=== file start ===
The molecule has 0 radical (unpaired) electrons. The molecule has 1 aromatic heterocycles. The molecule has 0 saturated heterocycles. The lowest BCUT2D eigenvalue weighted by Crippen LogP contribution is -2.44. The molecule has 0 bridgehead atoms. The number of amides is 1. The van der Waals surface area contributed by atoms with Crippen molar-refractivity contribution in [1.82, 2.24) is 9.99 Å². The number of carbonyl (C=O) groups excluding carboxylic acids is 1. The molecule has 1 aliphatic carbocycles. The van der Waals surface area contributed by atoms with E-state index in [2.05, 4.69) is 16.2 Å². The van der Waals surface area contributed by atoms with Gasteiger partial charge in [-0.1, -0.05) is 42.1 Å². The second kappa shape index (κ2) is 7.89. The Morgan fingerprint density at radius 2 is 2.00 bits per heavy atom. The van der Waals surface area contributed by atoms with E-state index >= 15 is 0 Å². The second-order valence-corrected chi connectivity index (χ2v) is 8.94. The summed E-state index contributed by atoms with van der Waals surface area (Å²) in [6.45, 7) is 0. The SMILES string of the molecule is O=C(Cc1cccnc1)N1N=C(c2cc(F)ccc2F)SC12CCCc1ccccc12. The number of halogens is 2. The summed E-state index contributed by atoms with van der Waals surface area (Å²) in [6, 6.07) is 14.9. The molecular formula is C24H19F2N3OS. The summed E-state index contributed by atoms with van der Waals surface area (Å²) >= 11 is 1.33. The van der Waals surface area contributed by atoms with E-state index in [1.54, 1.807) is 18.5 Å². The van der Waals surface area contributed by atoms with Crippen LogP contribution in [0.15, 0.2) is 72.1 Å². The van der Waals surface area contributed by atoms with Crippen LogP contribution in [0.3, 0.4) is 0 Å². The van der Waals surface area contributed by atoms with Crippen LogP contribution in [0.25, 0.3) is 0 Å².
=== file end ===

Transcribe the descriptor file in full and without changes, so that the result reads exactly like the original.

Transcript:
The molecule has 0 radical (unpaired) electrons. The molecule has 1 aromatic heterocycles. The molecule has 0 saturated heterocycles. The lowest BCUT2D eigenvalue weighted by Crippen LogP contribution is -2.44. The molecule has 0 bridgehead atoms. The number of amides is 1. The van der Waals surface area contributed by atoms with Crippen molar-refractivity contribution in [1.82, 2.24) is 9.99 Å². The number of carbonyl (C=O) groups excluding carboxylic acids is 1. The molecule has 1 aliphatic carbocycles. The van der Waals surface area contributed by atoms with E-state index in [2.05, 4.69) is 16.2 Å². The van der Waals surface area contributed by atoms with Gasteiger partial charge in [-0.1, -0.05) is 42.1 Å². The second kappa shape index (κ2) is 7.89. The Morgan fingerprint density at radius 2 is 2.00 bits per heavy atom. The van der Waals surface area contributed by atoms with E-state index >= 15 is 0 Å². The second-order valence-corrected chi connectivity index (χ2v) is 8.94. The summed E-state index contributed by atoms with van der Waals surface area (Å²) in [6.45, 7) is 0. The SMILES string of the molecule is O=C(Cc1cccnc1)N1N=C(c2cc(F)ccc2F)SC12CCCc1ccccc12. The number of halogens is 2. The summed E-state index contributed by atoms with van der Waals surface area (Å²) in [6, 6.07) is 14.9. The molecular formula is C24H19F2N3OS. The summed E-state index contributed by atoms with van der Waals surface area (Å²) >= 11 is 1.33. The van der Waals surface area contributed by atoms with E-state index in [1.54, 1.807) is 18.5 Å². The van der Waals surface area contributed by atoms with Crippen LogP contribution in [0.15, 0.2) is 72.1 Å². The van der Waals surface area contributed by atoms with Crippen LogP contribution in [0.3, 0.4) is 0 Å². The van der Waals surface area contributed by atoms with Crippen LogP contribution in [0.25, 0.3) is 0 Å².